Is It Still Worth A Try?

Coming Back from Exile

Is It Still Worth A Try?

Is it still worth a try? I believe that it is still worth it. At least I think so. What is the “it” in this statement? The “it” is the desire to return from exile.

Two weeks ago I looked at the issue of Leadership in Exile. We discussed the fact that many leaders are self-exiled. And that they are such by their own choice based on their own experience or circumstance. And I concluded that article with some example of some leaders who were self-exiled and some examples of what they did during that period of their lives.

Why were you in “exile” in the first place?

It is worth a quick look back at some of the reasons some have been in exile.

  • Exhaustion — You got really tired. Have you gotten some rest?
  • Frustration — You got really frustrated with your situation. Has it changed at all?
  • Lack of Followship — You looked around and no one was following? Have you figured out why that was the case?
  • Lack of Support — You had no support from your leader. Is there new leadership above you? Or have they gotten better as a leader?
  • Viewed as a Threat — You were viewed as a threat to existing leadership or the status quo. Has the situation changed or has your leader gotten more confident in themselves or in your ability to lead without feeling threatened?

Is it time to return from exile?

If we have self-exiled, then we have the power to re-enter the leadership arena, right? The question we constantly ask ourselves serves as the title of this article — “Is it still worth a try?”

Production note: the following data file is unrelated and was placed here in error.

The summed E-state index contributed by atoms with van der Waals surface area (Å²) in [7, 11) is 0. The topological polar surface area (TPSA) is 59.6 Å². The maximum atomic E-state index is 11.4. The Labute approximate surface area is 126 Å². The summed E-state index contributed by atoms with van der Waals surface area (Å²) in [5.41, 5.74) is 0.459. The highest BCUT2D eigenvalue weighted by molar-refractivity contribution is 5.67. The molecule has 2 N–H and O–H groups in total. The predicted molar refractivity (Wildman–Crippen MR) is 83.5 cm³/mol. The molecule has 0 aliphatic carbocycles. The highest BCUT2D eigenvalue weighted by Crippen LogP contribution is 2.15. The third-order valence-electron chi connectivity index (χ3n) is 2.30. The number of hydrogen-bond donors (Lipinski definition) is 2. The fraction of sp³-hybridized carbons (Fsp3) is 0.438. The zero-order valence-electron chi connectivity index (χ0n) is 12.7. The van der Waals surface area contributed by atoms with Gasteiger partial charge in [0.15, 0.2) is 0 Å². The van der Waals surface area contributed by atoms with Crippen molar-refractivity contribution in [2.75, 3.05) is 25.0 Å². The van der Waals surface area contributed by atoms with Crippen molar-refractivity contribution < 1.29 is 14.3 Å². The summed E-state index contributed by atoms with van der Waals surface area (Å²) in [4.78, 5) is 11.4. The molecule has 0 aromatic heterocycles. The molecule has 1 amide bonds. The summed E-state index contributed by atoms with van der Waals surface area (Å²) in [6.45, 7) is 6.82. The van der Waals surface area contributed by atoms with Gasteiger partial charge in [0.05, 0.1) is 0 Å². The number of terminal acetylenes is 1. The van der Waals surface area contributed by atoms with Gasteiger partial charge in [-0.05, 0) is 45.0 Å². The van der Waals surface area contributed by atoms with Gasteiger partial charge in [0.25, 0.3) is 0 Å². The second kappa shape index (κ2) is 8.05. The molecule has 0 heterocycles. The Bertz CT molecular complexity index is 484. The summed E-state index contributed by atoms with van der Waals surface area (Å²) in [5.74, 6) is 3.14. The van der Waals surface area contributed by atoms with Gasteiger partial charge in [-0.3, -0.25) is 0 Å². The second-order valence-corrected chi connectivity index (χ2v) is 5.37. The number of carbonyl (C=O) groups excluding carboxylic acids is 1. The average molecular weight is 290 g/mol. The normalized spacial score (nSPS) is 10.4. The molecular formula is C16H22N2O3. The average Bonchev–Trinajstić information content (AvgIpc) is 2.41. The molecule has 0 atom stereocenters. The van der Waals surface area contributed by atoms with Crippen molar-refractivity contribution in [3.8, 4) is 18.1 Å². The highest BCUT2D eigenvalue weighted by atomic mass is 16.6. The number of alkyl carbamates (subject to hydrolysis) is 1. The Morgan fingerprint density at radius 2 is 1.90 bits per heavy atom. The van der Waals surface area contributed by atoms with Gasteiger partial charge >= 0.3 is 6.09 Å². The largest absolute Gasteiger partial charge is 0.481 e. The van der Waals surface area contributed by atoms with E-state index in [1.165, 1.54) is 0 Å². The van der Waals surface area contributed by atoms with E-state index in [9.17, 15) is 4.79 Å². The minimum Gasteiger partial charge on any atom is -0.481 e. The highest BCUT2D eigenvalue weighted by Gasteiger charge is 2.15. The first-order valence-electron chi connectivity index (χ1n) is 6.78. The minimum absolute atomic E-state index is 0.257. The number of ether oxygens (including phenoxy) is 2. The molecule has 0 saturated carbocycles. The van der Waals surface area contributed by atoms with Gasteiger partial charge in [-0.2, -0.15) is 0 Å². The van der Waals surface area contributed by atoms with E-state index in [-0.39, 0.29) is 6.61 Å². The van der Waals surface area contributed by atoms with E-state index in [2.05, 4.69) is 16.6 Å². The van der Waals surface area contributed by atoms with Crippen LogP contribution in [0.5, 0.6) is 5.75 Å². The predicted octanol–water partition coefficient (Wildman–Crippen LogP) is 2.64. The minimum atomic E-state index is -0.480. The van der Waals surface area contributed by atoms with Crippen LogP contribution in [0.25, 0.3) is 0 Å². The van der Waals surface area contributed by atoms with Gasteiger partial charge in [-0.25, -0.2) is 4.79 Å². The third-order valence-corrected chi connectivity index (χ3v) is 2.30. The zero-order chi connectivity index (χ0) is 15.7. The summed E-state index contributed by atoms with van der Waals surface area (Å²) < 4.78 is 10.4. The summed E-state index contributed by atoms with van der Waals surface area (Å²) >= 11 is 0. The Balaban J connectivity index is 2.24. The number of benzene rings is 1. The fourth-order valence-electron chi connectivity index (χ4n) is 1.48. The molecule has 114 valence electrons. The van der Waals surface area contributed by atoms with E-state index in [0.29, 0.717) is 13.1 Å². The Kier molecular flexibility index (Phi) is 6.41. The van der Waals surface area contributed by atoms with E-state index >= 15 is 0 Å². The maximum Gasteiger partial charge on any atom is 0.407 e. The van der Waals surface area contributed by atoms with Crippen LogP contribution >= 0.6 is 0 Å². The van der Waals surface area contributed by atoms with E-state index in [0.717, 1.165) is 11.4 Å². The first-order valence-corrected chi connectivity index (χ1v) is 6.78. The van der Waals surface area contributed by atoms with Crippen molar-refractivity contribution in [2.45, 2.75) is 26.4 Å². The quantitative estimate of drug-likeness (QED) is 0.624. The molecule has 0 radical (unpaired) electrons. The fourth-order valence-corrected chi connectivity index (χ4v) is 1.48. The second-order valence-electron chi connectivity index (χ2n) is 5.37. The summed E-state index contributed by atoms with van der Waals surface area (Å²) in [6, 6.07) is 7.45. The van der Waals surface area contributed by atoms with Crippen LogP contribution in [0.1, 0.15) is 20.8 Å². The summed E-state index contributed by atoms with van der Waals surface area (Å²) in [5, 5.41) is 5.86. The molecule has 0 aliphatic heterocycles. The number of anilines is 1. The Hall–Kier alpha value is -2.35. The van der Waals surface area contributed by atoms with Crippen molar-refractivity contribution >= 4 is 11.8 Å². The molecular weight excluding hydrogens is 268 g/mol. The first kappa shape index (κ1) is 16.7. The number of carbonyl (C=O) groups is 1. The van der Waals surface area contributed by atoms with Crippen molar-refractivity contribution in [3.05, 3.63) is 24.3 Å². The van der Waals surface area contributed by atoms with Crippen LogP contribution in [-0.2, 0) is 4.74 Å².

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Inspiring and Leading to Greatness

4 Things You Can Do Now!

Inspire Others

What does it take to inspire and lead others to greatness in their own lives and in the organizations they are part of? How do we draw out of them their potential and their giftedness?

In the general sense, we have to convince them of what is possible. We will have to paint word pictures, cast vision, set goals etc. But in a very practical, “where-the-rubber-meets-the-road” sense, the work we have to do is more specific than that. As leaders, we must meet with people one-on-one and lead with questions, affirm their abilities, develop their perception of themselves and the world around them, and practically expand in their minds the realm of what is possible.

Inspire Others

Here are 4 specific and practical things you can do to inspire others:

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Anxieties vs. Aspirations

Help me focus on one more than the other!

Anxieties vs. Aspirations

Leaders inspire us as much as they lead us. Really great leaders inspire us by helping us to focus more on our aspirations and less upon our anxieties.

As I look around today and try to make some observations in the midst of an intense political season, one thing is clear. Most candidates (from both parties) are trying to tap into our anxieties much more than they are our trying to tap into our aspirations.

If they are correct, and we are an angry electorate, then we are the root of their methodology and approach. They are simply giving us what we want. We are full of anxiety and that anxiety has lead to frustration, which has led to anger. And they, in turn, are tapping into that deep seeded emotion.

If they are incorrect, and we are an electorate that still aspires to greatness, then they are completely misjudging the tenor and tone of the nation. They are pandering to a minority of voters and they will ultimately be rejected at the ballot box.